I am a storyteller. A writer first, a machinima director second. I believe story trumps all else–no matter how eloquent the prose or how impressive the camera work, without a story, all you have is empty words and wasted frames.
So why have I, a writer at heart, gravitated toward machinima?
I discovered machinima as a storytelling tool in 2010, and since that time I’ve been exploring its uses in the mainstream, not just in the underground communities that have enjoyed it for years. One thing I’ve discovered is its value in the production of affordable book trailers, which are fast becoming a marketing staple for all new novels, especially ebooks.
The thing about machinima, though—it has a very distinct look and style. It’s based on video game technology, not cell-based (like the old Bugs Bunny cartoons) or Pixar-type animation. Traditional animators regard it with contempt, and I will be the first to admit it often gets stuck somewhere in the uncanny valley between photorealism and robotics. It’s an evolving technology.
However, it’s a technology that’s accessible even to those without a degree in digital arts. And it’s affordable. Works produced with royalty-free machinima software (like iClone, which I use) are generally well within the marketing budget for most independent and first-time authors. A book trailer filmed with iClone might not rival a Dreamworks production, but it should be quite watchable and loaded with potential to sell the novel it advertises.
Is machinima right for every book trailer? Good heavens, no. Will everyone adjust to its peculiar brand of animation? Of course not. This would be an excellent time to remind everyone that I am still buried deep in the learning curve—each new project teaches me something. So far, my chops as a director have improved with each trailer I finish. By following the links in the left sidebar, viewers can trace my journey from Sims 2 music video producer to Sims 2 “feature film” director all the way into the professional territory of iClone and 3DS Max. I certainly hope my progress shows!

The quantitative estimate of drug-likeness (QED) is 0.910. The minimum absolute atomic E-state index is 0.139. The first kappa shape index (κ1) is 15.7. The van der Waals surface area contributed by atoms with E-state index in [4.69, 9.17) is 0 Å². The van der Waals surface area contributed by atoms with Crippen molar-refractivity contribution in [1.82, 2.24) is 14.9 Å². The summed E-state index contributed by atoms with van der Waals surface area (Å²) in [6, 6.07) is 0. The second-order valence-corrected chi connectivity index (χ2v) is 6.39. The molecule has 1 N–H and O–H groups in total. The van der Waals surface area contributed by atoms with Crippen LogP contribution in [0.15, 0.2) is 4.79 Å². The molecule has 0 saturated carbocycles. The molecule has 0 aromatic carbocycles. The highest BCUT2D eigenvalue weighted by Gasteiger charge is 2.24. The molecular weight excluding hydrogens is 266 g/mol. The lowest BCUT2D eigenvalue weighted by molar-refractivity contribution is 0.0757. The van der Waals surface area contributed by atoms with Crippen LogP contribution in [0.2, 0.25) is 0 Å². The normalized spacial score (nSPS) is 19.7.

A word or two about me as a person: in times past, I’ve worked as a hairdresser, long haul truck driver, and emergency medical technician. These days, though, an autoimmune disorder (almost certainly lupus) and a complication called “POTS” (Postural Orthostatic Tachycardia Syndrome) have put me out of work and onto the sofa. These health issues played a huge role in my discovery of machinima and should explain how I found time to learn the mechanics of it.
Yes, I’ve written novels. No, I haven’t sought to publish them. . .yet. The publishing industry has been in upheaval for a few years and I’ve felt no pressure to entangle with it. Although I have yet to put any real energy into seeing my manuscripts turned into books, other works of mine have appeared in various trade publications and online magazines like Amarillo Bay. My short story, “Before Our Time,” is available for download in the right sidebar. I’ve been heavily involved in and credited with the revision and pre-publication critique process of several novels including The Messenger, Exposure, The Story Makers, The Rest Of Forever, and Secret Confessions Of The Applewood PTA. I’m also an active machinima critic for Sims 2 and 3 derivative works, partnering with another adult machinima director to bring the art of storytelling to the hordes of kids who populate that community.